June 11, 2019

Market Then Educate


My Dad calls them “destructions”. You know – the printed papers that come with most electronic items or things that need to be put together. Detailed explanations of pieces and parts and how they all operate are provided in order to help you complete the process of putting something together for use. These also help answer questions if you’ve got a product and just can’t quite figure out how to make it work the way it is supposed to.

They explain everything.

Well they do if you are patient enough to read them or do what they map, show, or say. They’re perfect for the engineer types who want details, information, and specifics. People like me get bored really quickly and just try to figure it out. I guess that’s why I’m not very good at the products labeled “Some Assembly Required”.

On the other hand, this perpetual struggle I have leads to a helpful marketing observation.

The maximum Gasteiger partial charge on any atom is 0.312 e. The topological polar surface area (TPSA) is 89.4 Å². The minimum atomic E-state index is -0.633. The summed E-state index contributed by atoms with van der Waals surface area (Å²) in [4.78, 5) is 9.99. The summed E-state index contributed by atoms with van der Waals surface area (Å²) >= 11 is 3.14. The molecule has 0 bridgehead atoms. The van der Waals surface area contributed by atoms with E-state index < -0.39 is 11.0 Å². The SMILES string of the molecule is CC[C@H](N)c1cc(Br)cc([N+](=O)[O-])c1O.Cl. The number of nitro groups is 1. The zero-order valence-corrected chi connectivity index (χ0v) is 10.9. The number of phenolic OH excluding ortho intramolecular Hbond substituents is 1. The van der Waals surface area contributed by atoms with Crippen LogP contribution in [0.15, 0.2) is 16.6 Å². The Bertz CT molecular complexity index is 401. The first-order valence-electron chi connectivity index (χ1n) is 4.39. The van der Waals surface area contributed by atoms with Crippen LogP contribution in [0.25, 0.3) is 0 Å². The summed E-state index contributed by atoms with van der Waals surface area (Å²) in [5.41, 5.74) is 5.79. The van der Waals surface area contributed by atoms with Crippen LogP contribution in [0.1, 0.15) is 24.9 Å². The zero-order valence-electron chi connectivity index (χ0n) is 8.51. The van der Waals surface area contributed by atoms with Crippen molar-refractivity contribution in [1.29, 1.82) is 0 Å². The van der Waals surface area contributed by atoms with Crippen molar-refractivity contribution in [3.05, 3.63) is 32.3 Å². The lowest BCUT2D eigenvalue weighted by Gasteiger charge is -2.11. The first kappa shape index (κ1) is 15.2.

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"Yes, customer service? Do you provide your instructions in the format of a YouTube tutorial?"


A lot of companies – especially technology companies – like to use their websites like an instruction manual.

Most websites are supposed to be marketing tools. At least they are initially and as you determine how you’re going to build yours to attract customers (or patients or clients). Sure, you can put product specifications, schematics, directions to your location, answers to frequently asked questions, and things like that on your site. But where the real value these days comes is in the ability to connect with prospective users.

Think about that as you design your next website.

Is it easy to use? Does it catch someone’s eye or make them want to explore further? Is it helpful? Have you made it interesting? These are the types of questions that ought to drive most every website (even the fulfillment and technical ones). Naturally you’ll want it to be responsive so no matter what screen someone is using, they can have a good experience. And of course you eventually want to engage people and get them to take the steps needed to make a buying or appointment decision – over time. Websites should market first – then educate.

The bottom line is that your website is the new storefront. It’s what greets those interested in doing business with you. Start there.

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